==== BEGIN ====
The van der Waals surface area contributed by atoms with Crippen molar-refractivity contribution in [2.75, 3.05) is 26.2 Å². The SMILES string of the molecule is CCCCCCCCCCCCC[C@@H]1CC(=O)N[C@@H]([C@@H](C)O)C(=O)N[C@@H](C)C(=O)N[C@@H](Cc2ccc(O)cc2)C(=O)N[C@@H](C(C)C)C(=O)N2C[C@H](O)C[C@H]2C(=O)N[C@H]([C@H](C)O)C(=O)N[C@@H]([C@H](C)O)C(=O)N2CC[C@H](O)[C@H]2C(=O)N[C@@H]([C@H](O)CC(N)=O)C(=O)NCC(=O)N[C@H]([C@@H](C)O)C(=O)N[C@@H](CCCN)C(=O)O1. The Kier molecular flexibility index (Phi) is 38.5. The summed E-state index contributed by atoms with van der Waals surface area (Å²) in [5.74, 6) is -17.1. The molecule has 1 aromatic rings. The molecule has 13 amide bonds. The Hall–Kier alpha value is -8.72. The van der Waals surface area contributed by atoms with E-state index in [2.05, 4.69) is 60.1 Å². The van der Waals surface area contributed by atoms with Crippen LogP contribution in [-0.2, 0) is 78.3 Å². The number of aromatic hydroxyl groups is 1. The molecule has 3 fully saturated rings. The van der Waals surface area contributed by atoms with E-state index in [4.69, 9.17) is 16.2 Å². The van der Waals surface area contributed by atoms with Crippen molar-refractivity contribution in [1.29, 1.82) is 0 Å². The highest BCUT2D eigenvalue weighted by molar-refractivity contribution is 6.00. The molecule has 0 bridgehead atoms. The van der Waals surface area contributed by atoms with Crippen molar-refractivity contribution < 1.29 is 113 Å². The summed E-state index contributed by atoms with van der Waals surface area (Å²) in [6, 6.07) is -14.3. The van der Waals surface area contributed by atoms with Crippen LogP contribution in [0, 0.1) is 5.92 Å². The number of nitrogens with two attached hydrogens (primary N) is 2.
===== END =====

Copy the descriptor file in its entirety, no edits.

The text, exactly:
The van der Waals surface area contributed by atoms with Crippen molar-refractivity contribution in [2.75, 3.05) is 26.2 Å². The SMILES string of the molecule is CCCCCCCCCCCCC[C@@H]1CC(=O)N[C@@H]([C@@H](C)O)C(=O)N[C@@H](C)C(=O)N[C@@H](Cc2ccc(O)cc2)C(=O)N[C@@H](C(C)C)C(=O)N2C[C@H](O)C[C@H]2C(=O)N[C@H]([C@H](C)O)C(=O)N[C@@H]([C@H](C)O)C(=O)N2CC[C@H](O)[C@H]2C(=O)N[C@@H]([C@H](O)CC(N)=O)C(=O)NCC(=O)N[C@H]([C@@H](C)O)C(=O)N[C@@H](CCCN)C(=O)O1. The Kier molecular flexibility index (Phi) is 38.5. The summed E-state index contributed by atoms with van der Waals surface area (Å²) in [5.74, 6) is -17.1. The molecule has 1 aromatic rings. The molecule has 13 amide bonds. The Hall–Kier alpha value is -8.72. The van der Waals surface area contributed by atoms with E-state index in [2.05, 4.69) is 60.1 Å². The van der Waals surface area contributed by atoms with Crippen LogP contribution in [-0.2, 0) is 78.3 Å². The number of aromatic hydroxyl groups is 1. The molecule has 3 fully saturated rings. The van der Waals surface area contributed by atoms with E-state index in [4.69, 9.17) is 16.2 Å². The van der Waals surface area contributed by atoms with Crippen molar-refractivity contribution in [1.29, 1.82) is 0 Å². The highest BCUT2D eigenvalue weighted by molar-refractivity contribution is 6.00. The molecule has 0 bridgehead atoms. The van der Waals surface area contributed by atoms with Crippen molar-refractivity contribution < 1.29 is 113 Å². The summed E-state index contributed by atoms with van der Waals surface area (Å²) in [6, 6.07) is -14.3. The van der Waals surface area contributed by atoms with Crippen LogP contribution in [0, 0.1) is 5.92 Å². The number of nitrogens with two attached hydrogens (primary N) is 2.